We’ve all wondered it at some point, whether it was the first time you saw a graveyard posing as a junkyard, after finding your hundredth kitchen utensil, or upon discovering a chainsaw in a bedroom: why are Hidden Object games so messy?  Besides the obvious response of, “That’s the whole point,” I think we deserve to know the real reason.  Which is definitely one or all of the following five.



#1 – All Hidden Object games take place immediately following a hurricane

Caption: This is the scene that occurs right before you turn on any Hidden Object game.

I know not every Hidden Object game takes place near an ocean.  But is this actually true?  In retrospect, even omitting obviously aquatic-themed games like Abyss: The Wraiths of Eden, Nightmare on the Pacific, Mystery of the Ancients: Curse of the Black Water—and really, there are a lot of those already—it’s hard to come up with a Hidden Object game that doesn’t have at least one watery scene within it.*

 Whether you’re scouring a ship dock, finding fishes in an alcove, or wandering a haunted boardwalk, there’s no shortage of water in this genre.  That also means there’s no shortage of oceanfront and hurricane-blasted property.  While this might reduce the value of homes for the average video game character, Hidden Object protagonists make the most of their state-of-emergency hometowns and scouring through each others’ shattered lives.

*If you can think of one, it’s because that specific game takes place following a tornado.



#2 – Hidden Object games are a real life murderer’s attempt to keep us occupied while also giving away hints to his crimes

Caption: Scrawled in the blood of the design intern who keeps getting Starbucks orders wrong.

If there’s two things I know, it’s that Hidden Object games love to skew towards the dark, mysterious, and deadly, and notorious serial killers love to give hints to their whereabouts and upcoming crimes.  Put two-and-two together, and we come to this obvious conclusion.  Hidden Object titles are thus the digital equivalent of letters from Jack the Ripper (who we already know loves the Hidden Object limelight). 

Of course, in order to slow detectives (i.e., players) down, these modern-day Zodiac killers clutter up their games with unnecessary junk and searches for items that won’t necessarily aid in solving the crime.  Ten pencils?  Six Grecian urns?  Yeah, that totally helps me figure out who shot her.  You win again, murderous game designer.



#3 – Hidden Object games are precursors to Katamari Damacy levels

Caption: Pure Hidden (left) doesn’t even try to hide its obvious connection to Katamari (right).

Almost everyone is familiar with the Katamari series of games at this point, and their purpose of rolling up everything in the world in order to create stars and repopulate the night sky which was blackened by the King of All Cosmos while he was on a hearty bender.  That plot requires no further clarification, besides one question: where does all the stuff for rolling up come from?  The answer: Hidden Object games.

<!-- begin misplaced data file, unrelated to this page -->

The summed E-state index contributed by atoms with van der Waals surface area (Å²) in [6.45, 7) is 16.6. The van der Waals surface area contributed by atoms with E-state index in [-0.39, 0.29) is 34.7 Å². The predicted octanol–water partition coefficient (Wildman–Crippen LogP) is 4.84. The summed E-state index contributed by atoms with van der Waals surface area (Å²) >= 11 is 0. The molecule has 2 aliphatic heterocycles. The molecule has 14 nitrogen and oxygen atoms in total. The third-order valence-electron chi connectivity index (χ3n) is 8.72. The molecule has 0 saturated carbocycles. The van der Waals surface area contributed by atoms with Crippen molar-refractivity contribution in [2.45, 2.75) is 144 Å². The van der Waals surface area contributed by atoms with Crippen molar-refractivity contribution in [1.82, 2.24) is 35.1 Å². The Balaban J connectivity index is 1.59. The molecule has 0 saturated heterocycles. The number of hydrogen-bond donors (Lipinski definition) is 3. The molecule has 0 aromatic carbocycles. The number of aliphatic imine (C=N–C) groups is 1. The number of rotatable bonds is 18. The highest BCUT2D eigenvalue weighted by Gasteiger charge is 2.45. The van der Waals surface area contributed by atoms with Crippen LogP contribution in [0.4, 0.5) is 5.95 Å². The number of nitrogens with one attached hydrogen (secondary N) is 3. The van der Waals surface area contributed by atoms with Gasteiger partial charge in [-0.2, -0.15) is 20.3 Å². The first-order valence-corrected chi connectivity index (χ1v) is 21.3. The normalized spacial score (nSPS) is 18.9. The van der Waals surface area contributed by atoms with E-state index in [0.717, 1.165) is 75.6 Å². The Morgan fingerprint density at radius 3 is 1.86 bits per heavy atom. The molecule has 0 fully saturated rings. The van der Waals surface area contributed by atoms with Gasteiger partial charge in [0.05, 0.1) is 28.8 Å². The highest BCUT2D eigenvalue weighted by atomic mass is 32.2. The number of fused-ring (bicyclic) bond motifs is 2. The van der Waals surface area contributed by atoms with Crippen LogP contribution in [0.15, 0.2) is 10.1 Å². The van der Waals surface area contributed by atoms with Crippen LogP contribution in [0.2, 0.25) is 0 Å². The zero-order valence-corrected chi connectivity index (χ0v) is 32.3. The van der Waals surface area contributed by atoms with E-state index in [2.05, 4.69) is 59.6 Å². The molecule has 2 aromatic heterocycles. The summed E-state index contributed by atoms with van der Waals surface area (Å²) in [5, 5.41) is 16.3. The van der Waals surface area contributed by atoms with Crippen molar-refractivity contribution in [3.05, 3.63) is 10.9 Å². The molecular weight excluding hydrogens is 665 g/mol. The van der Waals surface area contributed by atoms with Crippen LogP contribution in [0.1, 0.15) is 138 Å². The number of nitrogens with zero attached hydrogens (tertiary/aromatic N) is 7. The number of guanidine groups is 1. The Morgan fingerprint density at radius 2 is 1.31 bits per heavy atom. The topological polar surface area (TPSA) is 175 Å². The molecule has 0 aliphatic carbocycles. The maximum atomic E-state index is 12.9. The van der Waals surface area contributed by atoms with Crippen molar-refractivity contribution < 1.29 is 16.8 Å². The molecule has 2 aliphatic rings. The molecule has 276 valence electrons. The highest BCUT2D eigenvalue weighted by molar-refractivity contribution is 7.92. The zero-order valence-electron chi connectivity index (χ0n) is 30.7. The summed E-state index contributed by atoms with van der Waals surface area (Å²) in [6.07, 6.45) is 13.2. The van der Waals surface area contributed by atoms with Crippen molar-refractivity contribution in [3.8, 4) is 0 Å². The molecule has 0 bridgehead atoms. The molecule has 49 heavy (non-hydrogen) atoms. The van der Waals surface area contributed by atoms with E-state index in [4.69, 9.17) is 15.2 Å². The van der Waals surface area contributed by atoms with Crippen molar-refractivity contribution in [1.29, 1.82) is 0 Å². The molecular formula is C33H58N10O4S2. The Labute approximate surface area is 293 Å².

It’s illogical to think there’s just a bunch of random items lying all over the Katamari world* without some reason for their existence.  Hidden Object games give them that reason and more: before you roll up the loose items to create small planets, they can be used to solve murders, save family members, or foil mad clowns.  It’s like a gaming recycling program.

*You know what else the Katamari world has a lot of?  Oceans.  See point #1.



#4 – The Hidden Object genre was created by A&E Television

Caption: The real twist?  The church shed was auctioned off for $5,000 but only contained newspapers.

If you look at the bottom right-hand corner of any Hidden Object game’s splash screen, you’ll see a small A&E logo.  Maybe it’s invisible, or maybe it’s taken on the appearance of the game’s developer’s logo, but it’s there.  A&E’s sponsorship of every Hidden Object game ever is the greatest marketing ploy to date since the navy began using boy bands for recruitment. 

With series like Hoarders, Storage Wars, Barter Kings—really, just an abnormally high number of shows focused on collecting junk—as their claim to fame, A&E needed a better method of promotion than commercials featuring piles of garbage.  Enter the Hidden Object game.  What better way to subliminally acclimate a nation of potential viewers to closets, houses, and cities full of disorganized collectibles?  Other series, like American Pickers and Antiques Roadshow, may be more forthcoming with their relationship to the genre, but A&E is the true mastermind behind them all.



#5 – Hidden Object games are actually Where’s Waldo games that have been Beauty and the Beast‘d

Caption:  Where’s Waldo?  He’s now the red-and-white striped drum in Love Story: The Beach Cottage.

Does this one really need any explanation?  You know what I’m talking about.

But, for anyone who didn’t grow up singing “Little Town” basically every day on the way to school: the basic premise behind Beauty and the Beast, besides all the romantic schmoopery, is that an entire castle of people was put under a witch’s spell, turning them into (animate) objects.  The housekeeper became a teapot, the butler a candelabra, the dog a footstool, etc.  Obviously this is also how Hidden Object games came about.

The genre really began to gain steam around 2009, the same year Waldo’s adventures started to decline.  The logical conclusion is that all of the people Waldo loved to surround himself with in photo after photo, and even Waldo himself, were turned into inanimate objects by a mysterious curse.  The good news is that their contribution to games lives on, in the form of beaches bathed in seashells, pantries overflowing with food, and bedrooms infiltrated by creepy dolls.  The bad news is Hidden Object games are so popular, I doubt anyone is searching for a solution to their cursed forms.  Just keep in mind who the objects really are, and click gently.